The annual arts festival has been plunged into chaos after rare, severe rains flooded the Black Rock Desert, leaving behind thick mud, which has grounded vehicles.
More than 70,000 “Burners”, as the festival’s attendees are referred to, were urged to hunker down and conserve supplies.
Anthony, 31, was scheduled to be interviewed by the socialist political journal Midwestern Marx on Sunday (3 September); however, in a live stream, its presenters said the singer was “trapped” at Burning Man.
“Our man Oliver Anthony has been trapped in the flooding at Burning Man, this is what he told us over email,” one of the show’s three hosts explained.
“Oliver’s representative told us that he’ll be out there for at least another day. So honestly, right now, we’re mostly just concerned with his safety and hopefully he can make it out of this situation safe and then we can reschedule the interview for a different time.”
The Independent has contacted Anthony’s representatives for comment.
Previously an obscure figure on the country music scene, Anthony shot to fame in recent weeks after his new single was described as a “right-wing anthem”.
The song, which sees Anthony rail against politicians, “welfare cheats” and taxes, has spent two consecutive weeks atop the Billboard Hot 100 singles chart. It has been praised by prominent Republican figures such as Kari Lake and Marjorie Taylor Greene.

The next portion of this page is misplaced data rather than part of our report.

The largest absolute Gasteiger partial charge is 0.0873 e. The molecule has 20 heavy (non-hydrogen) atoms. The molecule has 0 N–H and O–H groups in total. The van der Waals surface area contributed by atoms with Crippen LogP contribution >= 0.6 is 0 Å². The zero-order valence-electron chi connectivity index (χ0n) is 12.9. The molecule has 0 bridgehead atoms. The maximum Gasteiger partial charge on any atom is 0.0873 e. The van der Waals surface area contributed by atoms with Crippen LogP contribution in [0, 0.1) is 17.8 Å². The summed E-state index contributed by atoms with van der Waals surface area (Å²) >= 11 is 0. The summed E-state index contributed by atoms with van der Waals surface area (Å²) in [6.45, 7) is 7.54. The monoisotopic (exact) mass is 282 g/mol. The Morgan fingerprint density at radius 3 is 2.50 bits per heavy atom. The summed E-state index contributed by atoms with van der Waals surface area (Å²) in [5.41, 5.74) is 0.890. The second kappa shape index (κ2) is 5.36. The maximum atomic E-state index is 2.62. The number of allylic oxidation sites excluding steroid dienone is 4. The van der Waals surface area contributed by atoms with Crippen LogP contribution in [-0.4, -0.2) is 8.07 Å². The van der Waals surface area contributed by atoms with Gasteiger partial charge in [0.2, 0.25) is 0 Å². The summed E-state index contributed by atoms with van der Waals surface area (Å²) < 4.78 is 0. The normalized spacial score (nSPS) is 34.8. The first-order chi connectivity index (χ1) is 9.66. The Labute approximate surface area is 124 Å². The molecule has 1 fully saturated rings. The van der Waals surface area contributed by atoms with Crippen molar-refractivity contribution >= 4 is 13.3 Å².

In a recent interview on The Joe Rogan Experience, Anthony said it was “really funny” to watch people speculate about his political views.
He added: “It was funny seeing my song at the [Republican] presidential debate, because I wrote that song about those people, you know. So for them to have to sit there and listen to that, that cracks me up. It was funny seeing the response to it.”
Over the weekend, Chris Rock and Diplo were among those to escape Burning Man after trekking “five miles” through the mud. The DJ, 44, shared a video of the two riding in the back of a fan’s pickup truck who had picked them up in a drier part of the desert.
The annual event, which closes each year with the torching of a 40-foot effigy, has become a pilgrimage of sorts for those who want to leave the trappings of modern life behind and participate in an experiment in temporary community.
The scenes at Burning Man this year have been compared to those at Fyre Fest, the 2017 festival that notoriously left attendees stranded in the Bahamas.
What was promised to be “deluxe housing” actually turned out to be disaster relief tents, and attendees were served soggy cheese sandwiches. Many of the musical acts didn’t turn up, and ticketholders were left stuck on the island.
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